The C++ programming language invented by Bjarne Stroustrup in the 1980s is one of the most pervasive computing languages in the world. A C++ compiler exists for virtually every hardware platform. No compiler is 100% compliant with the ISO/ANSI C++ Standard published in 1998. ARM C++, described in The Annotated C++ Reference Manual
in 1990, was the basis for the ISO standardization. The free and open source GNU Compiler Collection (GCC) is generally considered to have the most standards compliant and feature-rich compiler for C++. Microsoft® Visual C++®, on the other hand, has been about 60% compliant, and Microsoft made no effort to rectify the problem until 2002. As of this writing it is still not compliant.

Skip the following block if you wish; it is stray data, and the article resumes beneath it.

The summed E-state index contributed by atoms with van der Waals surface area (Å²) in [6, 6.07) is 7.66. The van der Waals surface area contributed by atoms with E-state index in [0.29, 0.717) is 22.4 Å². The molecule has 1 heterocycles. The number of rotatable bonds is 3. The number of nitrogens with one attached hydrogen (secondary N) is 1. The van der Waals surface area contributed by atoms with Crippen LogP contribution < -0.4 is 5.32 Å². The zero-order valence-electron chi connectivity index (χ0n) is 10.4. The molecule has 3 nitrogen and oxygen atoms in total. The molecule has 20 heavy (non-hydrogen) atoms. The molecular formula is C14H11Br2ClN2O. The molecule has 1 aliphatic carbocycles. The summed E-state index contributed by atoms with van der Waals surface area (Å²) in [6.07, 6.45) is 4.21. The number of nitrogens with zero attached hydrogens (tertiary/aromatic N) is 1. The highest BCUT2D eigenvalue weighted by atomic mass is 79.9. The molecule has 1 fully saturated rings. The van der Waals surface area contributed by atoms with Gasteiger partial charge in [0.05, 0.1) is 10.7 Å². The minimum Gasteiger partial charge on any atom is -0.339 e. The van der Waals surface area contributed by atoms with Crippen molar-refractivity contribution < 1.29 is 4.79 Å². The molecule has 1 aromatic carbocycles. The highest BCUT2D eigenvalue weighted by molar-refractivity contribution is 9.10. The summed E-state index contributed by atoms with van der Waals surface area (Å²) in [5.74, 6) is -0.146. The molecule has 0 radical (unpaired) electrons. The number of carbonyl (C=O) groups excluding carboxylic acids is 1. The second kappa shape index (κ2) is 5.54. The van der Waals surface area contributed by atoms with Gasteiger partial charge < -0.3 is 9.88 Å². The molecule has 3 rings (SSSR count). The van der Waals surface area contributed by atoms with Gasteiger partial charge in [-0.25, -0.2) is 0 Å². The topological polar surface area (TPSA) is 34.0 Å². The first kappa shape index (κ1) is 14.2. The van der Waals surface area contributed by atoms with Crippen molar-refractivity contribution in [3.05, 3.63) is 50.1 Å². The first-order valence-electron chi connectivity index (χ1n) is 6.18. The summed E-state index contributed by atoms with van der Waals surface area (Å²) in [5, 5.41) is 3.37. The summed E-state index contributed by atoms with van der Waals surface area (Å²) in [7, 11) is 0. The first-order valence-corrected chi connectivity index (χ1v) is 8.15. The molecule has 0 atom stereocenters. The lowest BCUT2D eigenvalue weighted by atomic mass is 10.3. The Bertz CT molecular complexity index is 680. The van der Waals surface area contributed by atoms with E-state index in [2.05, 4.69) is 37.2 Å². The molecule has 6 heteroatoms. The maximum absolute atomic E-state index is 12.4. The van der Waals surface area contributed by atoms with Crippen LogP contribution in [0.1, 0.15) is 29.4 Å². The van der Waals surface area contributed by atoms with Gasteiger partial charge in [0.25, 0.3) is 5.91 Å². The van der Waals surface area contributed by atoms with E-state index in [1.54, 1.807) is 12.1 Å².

Another significant consideration with the latest version of Visual C++, dubbed Visual C++ .NET 2003, is extensions to the language for the writing of "managed C++" code. Any features of the language not conforming to the C++ standard should be very thoughtfully considered before use. Using extensions to the language effectively negates code's portability to other compilers which would not support these extensions. Use of managed C++ code further locks developers into staying with Microsoft products.